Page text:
I hear good news in the lesson from Exodus. We get caught up in the special effects of the burning bush and this moment of career discernment for Moses, but don’t miss this line from the mouth of God, “I have observed the misery of my people who are in Egypt. Indeed I know their sufferings, and I have come down to deliver them and to bring them to a good and broad land, a land flowing with milk and honey. The cry of the Israelites has come to me.” This is a God of mercy, a God who hears the cries of the oppressed. It is the cries of the people that drive God to act in the story from Exodus. God is not distant and unmoved by suffering. God’s hand is moved, not in destruction, but with compassion and mercy. It is this same mercy that made the gardener dirty his hands in Jesus’ parable. The fig tree is given a last chance, but the gardener does not stand back and simply hope for the best. This compassionate gardener dirties his hands in an effort to bring new life.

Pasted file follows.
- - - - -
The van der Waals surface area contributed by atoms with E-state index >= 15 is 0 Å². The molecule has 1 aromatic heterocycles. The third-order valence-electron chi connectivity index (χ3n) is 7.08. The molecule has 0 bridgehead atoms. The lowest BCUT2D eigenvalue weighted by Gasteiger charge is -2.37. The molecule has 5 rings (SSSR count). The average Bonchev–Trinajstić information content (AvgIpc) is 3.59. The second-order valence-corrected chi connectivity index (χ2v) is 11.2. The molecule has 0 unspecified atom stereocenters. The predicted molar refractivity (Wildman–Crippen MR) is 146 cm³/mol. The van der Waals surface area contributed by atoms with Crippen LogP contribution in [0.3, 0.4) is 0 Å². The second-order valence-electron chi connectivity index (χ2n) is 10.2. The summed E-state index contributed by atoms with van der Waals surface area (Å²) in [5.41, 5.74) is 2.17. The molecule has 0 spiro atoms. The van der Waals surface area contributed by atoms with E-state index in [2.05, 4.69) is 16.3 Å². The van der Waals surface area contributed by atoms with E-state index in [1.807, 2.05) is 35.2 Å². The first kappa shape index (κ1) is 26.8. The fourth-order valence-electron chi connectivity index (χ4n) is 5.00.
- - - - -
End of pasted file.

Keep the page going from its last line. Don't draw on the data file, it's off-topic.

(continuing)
But wait, is this the same God who Paul says struck thousands of people dead for disobedience, and yet we hear of God being merciful and compassionate? Is God being two-faced?
These dead Paul mentions were the very same Israelites who had been miraculously liberated from Egypt. They drank water God brought forth from a rock in the desert. They ate manna and quail that God sent them in the wilderness. And yet, God held them accountable for their rebellious actions, just like he had Pharaoh. Being God’s chosen people, it seems, does not give you a “get out of hell free” card. The sheer ingratitude of these particular Israelites must have been shocking to ancient audiences who heard their story, more so than it probably sounds to us. Benefiting from God’s mercy and provision should engender greater loyalty, not rebellion. These individuals, just like those worshiping the Golden Calf, were in rebellion against this merciful God, and their choices had consequences. In this case, their choices lead to death. Yes, actions have consequences, and rebellion against God even more so.